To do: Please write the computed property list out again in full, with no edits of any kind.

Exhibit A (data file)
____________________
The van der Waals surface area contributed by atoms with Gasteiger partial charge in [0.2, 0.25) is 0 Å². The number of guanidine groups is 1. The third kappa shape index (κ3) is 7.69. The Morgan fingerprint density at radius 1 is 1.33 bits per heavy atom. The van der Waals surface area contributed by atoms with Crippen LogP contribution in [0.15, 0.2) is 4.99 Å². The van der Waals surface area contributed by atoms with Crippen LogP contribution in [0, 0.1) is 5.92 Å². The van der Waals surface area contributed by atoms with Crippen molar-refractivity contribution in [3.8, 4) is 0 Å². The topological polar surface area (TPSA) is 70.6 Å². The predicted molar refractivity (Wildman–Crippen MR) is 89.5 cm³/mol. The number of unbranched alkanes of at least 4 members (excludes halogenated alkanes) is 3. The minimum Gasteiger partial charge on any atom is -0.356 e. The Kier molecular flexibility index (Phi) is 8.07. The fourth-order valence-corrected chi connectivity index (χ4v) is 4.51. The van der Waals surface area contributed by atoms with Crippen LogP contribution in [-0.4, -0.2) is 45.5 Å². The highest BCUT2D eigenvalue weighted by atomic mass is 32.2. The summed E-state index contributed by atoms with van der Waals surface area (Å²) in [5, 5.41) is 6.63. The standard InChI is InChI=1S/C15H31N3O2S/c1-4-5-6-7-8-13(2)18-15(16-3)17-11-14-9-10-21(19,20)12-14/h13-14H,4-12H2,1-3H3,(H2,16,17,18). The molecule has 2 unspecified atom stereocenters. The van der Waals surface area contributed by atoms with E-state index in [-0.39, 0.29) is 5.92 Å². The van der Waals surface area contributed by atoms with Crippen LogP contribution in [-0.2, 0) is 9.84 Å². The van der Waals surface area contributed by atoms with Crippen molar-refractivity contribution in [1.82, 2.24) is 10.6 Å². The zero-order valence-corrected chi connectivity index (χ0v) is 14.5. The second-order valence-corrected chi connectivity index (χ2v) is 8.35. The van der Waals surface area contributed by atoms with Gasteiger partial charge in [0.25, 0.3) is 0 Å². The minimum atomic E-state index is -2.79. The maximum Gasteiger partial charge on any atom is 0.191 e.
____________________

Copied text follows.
The van der Waals surface area contributed by atoms with Gasteiger partial charge in [0.2, 0.25) is 0 Å². The number of guanidine groups is 1. The third kappa shape index (κ3) is 7.69. The Morgan fingerprint density at radius 1 is 1.33 bits per heavy atom. The van der Waals surface area contributed by atoms with Crippen LogP contribution in [0.15, 0.2) is 4.99 Å². The van der Waals surface area contributed by atoms with Crippen LogP contribution in [0, 0.1) is 5.92 Å². The van der Waals surface area contributed by atoms with Crippen molar-refractivity contribution in [3.8, 4) is 0 Å². The topological polar surface area (TPSA) is 70.6 Å². The predicted molar refractivity (Wildman–Crippen MR) is 89.5 cm³/mol. The number of unbranched alkanes of at least 4 members (excludes halogenated alkanes) is 3. The minimum Gasteiger partial charge on any atom is -0.356 e. The Kier molecular flexibility index (Phi) is 8.07. The fourth-order valence-corrected chi connectivity index (χ4v) is 4.51. The van der Waals surface area contributed by atoms with Crippen LogP contribution in [-0.4, -0.2) is 45.5 Å². The highest BCUT2D eigenvalue weighted by atomic mass is 32.2. The summed E-state index contributed by atoms with van der Waals surface area (Å²) in [5, 5.41) is 6.63. The standard InChI is InChI=1S/C15H31N3O2S/c1-4-5-6-7-8-13(2)18-15(16-3)17-11-14-9-10-21(19,20)12-14/h13-14H,4-12H2,1-3H3,(H2,16,17,18). The molecule has 2 unspecified atom stereocenters. The van der Waals surface area contributed by atoms with E-state index in [-0.39, 0.29) is 5.92 Å². The van der Waals surface area contributed by atoms with Crippen LogP contribution in [-0.2, 0) is 9.84 Å². The van der Waals surface area contributed by atoms with Crippen molar-refractivity contribution in [1.82, 2.24) is 10.6 Å². The zero-order valence-corrected chi connectivity index (χ0v) is 14.5. The second-order valence-corrected chi connectivity index (χ2v) is 8.35. The van der Waals surface area contributed by atoms with Gasteiger partial charge in [0.25, 0.3) is 0 Å². The minimum atomic E-state index is -2.79. The maximum Gasteiger partial charge on any atom is 0.191 e.